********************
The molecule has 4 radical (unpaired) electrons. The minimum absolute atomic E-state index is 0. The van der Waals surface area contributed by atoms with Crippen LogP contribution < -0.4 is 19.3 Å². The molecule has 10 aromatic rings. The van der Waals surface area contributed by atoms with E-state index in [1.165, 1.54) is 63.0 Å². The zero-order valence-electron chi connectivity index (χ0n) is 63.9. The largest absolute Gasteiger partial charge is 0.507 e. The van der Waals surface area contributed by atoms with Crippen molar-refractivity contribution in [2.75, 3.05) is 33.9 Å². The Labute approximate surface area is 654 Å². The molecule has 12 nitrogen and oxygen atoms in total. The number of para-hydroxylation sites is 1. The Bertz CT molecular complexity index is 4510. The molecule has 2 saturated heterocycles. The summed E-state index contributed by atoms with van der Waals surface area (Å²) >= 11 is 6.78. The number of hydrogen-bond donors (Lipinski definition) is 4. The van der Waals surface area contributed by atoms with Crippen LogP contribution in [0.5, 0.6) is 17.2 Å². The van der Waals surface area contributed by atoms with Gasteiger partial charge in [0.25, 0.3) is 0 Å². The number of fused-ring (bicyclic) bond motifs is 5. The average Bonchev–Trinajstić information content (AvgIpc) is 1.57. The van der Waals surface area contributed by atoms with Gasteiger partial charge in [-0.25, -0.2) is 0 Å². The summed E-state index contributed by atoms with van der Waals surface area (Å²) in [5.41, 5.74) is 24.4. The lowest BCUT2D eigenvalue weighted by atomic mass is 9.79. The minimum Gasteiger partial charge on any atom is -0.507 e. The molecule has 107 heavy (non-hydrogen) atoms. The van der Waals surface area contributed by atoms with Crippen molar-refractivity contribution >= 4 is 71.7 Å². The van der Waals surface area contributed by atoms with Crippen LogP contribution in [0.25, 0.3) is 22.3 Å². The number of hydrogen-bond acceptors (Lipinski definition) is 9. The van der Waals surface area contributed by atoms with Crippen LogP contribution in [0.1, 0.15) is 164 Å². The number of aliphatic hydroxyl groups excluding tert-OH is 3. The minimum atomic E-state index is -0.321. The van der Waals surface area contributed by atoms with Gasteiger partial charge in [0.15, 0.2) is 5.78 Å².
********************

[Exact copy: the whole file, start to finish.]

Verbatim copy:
The molecule has 4 radical (unpaired) electrons. The minimum absolute atomic E-state index is 0. The van der Waals surface area contributed by atoms with Crippen LogP contribution < -0.4 is 19.3 Å². The molecule has 10 aromatic rings. The van der Waals surface area contributed by atoms with E-state index in [1.165, 1.54) is 63.0 Å². The zero-order valence-electron chi connectivity index (χ0n) is 63.9. The largest absolute Gasteiger partial charge is 0.507 e. The van der Waals surface area contributed by atoms with Crippen molar-refractivity contribution in [2.75, 3.05) is 33.9 Å². The Labute approximate surface area is 654 Å². The molecule has 12 nitrogen and oxygen atoms in total. The number of para-hydroxylation sites is 1. The Bertz CT molecular complexity index is 4510. The molecule has 2 saturated heterocycles. The summed E-state index contributed by atoms with van der Waals surface area (Å²) >= 11 is 6.78. The number of hydrogen-bond donors (Lipinski definition) is 4. The van der Waals surface area contributed by atoms with Crippen LogP contribution in [0.5, 0.6) is 17.2 Å². The van der Waals surface area contributed by atoms with Gasteiger partial charge in [0.25, 0.3) is 0 Å². The number of fused-ring (bicyclic) bond motifs is 5. The average Bonchev–Trinajstić information content (AvgIpc) is 1.57. The van der Waals surface area contributed by atoms with Gasteiger partial charge in [-0.25, -0.2) is 0 Å². The summed E-state index contributed by atoms with van der Waals surface area (Å²) in [5.41, 5.74) is 24.4. The lowest BCUT2D eigenvalue weighted by atomic mass is 9.79. The minimum Gasteiger partial charge on any atom is -0.507 e. The molecule has 107 heavy (non-hydrogen) atoms. The van der Waals surface area contributed by atoms with Crippen molar-refractivity contribution >= 4 is 71.7 Å². The van der Waals surface area contributed by atoms with Crippen LogP contribution in [0.25, 0.3) is 22.3 Å². The number of hydrogen-bond acceptors (Lipinski definition) is 9. The van der Waals surface area contributed by atoms with Crippen LogP contribution in [0.1, 0.15) is 164 Å². The number of aliphatic hydroxyl groups excluding tert-OH is 3. The minimum atomic E-state index is -0.321. The van der Waals surface area contributed by atoms with Gasteiger partial charge in [0.15, 0.2) is 5.78 Å².